from the six-seven-eight dept
Chanel is a company that does fashion and perfume. I know this because I can’t walk into a department store without walking past a bunch of glass cases that smell like someone boiled six billion flowers in a pot and then threw it on me, leaving me only to walk past the purses and handbag sections and laugh at the prices for tiny, tiny little bags. Chanel does not sell chocolate, unless you count naming some of the afore-mentioned perfumes and handbags with vaguely chocolate-y names. I know this because I did a Google search to make sure, and those are infallible. And, yet, for some reason, Chanel has decided to play trademark-goalie on a two-person chocolate shop operating in Australia.
Global fashion house Chanel has forced a small Australian chocolate maker to change its branding after it claimed a trademark infringement on its No.5 perfume. A letter from Chanel’s lawyers was the last thing that Chocolate @ No.5 owner Alison Peck expected when she set up her company. After all, her business is a “two-man show,” named after its address – 5 Main Street Hahndorf, a village in the Adelaide Hills – and makes chocolate, not perfume or haute couture. Her company would have most likely gone unnoticed by the multinational fashion giant had it not applied for a trademark registration.
At which point Chanel’s lawyers fired off a threat letter. A letter, I’ll concede, perhaps not entirely without merit. Here is the original branding of Chocolate @ No. 5 alongside the branding of a Chanel bottle of perfume.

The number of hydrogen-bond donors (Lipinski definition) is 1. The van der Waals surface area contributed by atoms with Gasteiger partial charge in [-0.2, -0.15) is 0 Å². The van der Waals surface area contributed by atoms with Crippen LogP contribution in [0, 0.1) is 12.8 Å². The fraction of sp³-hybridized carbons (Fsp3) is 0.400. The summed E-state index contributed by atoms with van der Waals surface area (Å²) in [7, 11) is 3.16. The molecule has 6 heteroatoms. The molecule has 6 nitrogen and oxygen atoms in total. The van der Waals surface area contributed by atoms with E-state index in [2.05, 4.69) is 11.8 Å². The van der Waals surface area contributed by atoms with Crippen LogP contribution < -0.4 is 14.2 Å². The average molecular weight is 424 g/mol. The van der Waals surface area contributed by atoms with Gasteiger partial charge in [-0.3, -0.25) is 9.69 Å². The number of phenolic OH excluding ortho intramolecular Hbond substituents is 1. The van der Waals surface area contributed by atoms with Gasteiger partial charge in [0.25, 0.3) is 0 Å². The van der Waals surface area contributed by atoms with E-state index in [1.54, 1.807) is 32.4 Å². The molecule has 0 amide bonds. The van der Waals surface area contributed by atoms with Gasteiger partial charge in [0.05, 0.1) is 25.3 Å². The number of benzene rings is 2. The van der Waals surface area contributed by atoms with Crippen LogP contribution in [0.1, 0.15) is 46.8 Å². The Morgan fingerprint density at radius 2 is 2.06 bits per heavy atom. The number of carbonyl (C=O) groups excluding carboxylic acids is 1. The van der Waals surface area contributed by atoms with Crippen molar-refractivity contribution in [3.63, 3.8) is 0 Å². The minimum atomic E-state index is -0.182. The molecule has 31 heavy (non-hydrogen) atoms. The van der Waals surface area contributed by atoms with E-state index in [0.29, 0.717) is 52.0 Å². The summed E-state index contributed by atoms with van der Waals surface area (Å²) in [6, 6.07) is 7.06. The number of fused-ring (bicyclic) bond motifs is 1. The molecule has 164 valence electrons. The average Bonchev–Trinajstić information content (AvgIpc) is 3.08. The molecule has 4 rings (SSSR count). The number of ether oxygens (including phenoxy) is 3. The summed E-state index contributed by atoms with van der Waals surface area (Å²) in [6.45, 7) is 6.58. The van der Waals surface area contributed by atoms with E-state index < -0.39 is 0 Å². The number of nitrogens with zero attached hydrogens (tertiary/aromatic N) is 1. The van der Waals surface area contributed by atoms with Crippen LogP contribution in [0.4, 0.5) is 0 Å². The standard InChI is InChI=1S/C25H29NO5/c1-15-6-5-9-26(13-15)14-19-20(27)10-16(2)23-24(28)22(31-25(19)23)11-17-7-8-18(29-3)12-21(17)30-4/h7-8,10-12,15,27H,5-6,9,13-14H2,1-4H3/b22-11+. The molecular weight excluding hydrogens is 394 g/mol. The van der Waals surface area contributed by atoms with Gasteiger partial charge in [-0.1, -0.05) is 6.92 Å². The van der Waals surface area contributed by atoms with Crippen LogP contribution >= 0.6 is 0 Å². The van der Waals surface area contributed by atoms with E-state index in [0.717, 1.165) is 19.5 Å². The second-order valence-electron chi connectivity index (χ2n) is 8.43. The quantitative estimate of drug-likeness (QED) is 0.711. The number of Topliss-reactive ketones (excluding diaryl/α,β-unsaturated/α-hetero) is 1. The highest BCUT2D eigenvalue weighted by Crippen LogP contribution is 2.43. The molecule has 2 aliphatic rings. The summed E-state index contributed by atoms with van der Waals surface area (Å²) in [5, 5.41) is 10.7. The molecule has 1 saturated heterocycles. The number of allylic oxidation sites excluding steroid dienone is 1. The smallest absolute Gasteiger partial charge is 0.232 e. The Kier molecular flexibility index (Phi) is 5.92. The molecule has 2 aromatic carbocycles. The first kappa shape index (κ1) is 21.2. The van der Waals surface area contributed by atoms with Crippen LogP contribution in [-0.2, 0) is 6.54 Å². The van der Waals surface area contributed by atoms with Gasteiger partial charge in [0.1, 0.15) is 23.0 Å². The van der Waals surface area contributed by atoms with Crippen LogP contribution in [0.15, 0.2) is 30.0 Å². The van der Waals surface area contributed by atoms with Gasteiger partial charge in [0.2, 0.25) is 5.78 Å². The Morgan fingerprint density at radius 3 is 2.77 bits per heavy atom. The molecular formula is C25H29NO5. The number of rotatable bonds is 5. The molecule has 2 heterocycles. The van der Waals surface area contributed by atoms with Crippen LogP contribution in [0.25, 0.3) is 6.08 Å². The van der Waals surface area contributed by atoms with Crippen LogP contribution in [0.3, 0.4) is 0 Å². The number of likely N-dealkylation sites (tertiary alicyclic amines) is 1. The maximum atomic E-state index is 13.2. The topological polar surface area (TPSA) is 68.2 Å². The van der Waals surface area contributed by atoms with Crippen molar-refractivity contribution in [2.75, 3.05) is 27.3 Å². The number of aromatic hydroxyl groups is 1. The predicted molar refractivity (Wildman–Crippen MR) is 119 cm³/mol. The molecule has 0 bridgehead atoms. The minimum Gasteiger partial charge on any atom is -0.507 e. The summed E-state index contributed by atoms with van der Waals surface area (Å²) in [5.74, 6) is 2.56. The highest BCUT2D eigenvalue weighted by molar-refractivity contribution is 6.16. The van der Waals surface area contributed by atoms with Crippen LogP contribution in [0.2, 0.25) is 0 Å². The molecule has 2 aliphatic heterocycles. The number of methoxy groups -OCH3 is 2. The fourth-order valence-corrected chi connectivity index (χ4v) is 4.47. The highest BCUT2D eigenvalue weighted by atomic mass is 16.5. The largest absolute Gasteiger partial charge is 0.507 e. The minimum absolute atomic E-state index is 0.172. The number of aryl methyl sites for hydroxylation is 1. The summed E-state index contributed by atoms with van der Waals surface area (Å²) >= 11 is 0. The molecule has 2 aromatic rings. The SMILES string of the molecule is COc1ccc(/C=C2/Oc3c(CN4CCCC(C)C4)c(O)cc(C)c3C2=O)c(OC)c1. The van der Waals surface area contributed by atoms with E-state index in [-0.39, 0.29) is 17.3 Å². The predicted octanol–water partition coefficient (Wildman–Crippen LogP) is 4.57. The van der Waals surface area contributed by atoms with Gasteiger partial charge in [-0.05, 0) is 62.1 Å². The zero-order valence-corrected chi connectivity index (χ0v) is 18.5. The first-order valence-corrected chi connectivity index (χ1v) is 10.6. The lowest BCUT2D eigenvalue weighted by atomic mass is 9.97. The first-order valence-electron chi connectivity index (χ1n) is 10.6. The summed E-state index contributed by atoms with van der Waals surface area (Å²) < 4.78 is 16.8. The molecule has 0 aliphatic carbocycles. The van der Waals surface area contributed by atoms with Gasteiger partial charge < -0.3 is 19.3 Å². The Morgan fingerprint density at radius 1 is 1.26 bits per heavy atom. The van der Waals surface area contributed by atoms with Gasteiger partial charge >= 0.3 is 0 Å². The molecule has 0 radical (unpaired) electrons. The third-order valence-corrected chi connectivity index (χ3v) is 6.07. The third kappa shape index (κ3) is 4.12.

As you can see, the style of the wording is somewhat similar. I still think I could argue something along the lines of, “What the hell are you people talking about, we do chocolate and the actual name of our business is all over our label”, but there is enough of a similarity that claims of confusion don’t come off as stupendously silly. Except that Peck has already agreed to change her branding to this:
Chanel wanted Ms Peck to only use the digit or word ‘five’ while her business was located at it current address. “It was implied if I ever moved I would have to change the name. That was when I realised I was being bullied. They don’t own the number five. In the future do we go to school and go ‘one, two, three, four, trademark protected, six?’ It’s just crazy. Never mind that China is churning out [counterfeit] Chanel at a rate of knots. I was not trying to pass of my chocolates as being Chanel No.5. That’s just silly because it’s chocolate.”
It sounds to me like the legal team at Chanel is sort of using the descriptive clauses in reverse, suggesting her logo is not infringing if it describes the company address, but if that address changes it suddenly becomes infringing because it’s no longer descriptive. If that is indeed the argument they’re making, it’s a very silly one, because, again, chocolate. Add to that the idea that the number five is getting this much attention in the trademark realm and you can imagine the frustration of a small shop just trying to make a living.
And it’s because of those same economic interests that Peck is backing down and simply re-branding.
“I was happy to withdraw my application and change my logo because there is nothing wrong with a bit of freshness to a product. Our product is still the same.”
This appears to have placated Chanel, which Ms Peck said had backed down on its other demands. But the fashion titan is “monitoring” her business.
For Christ’s sake, Chanel, have a chocolate and calm the hell down.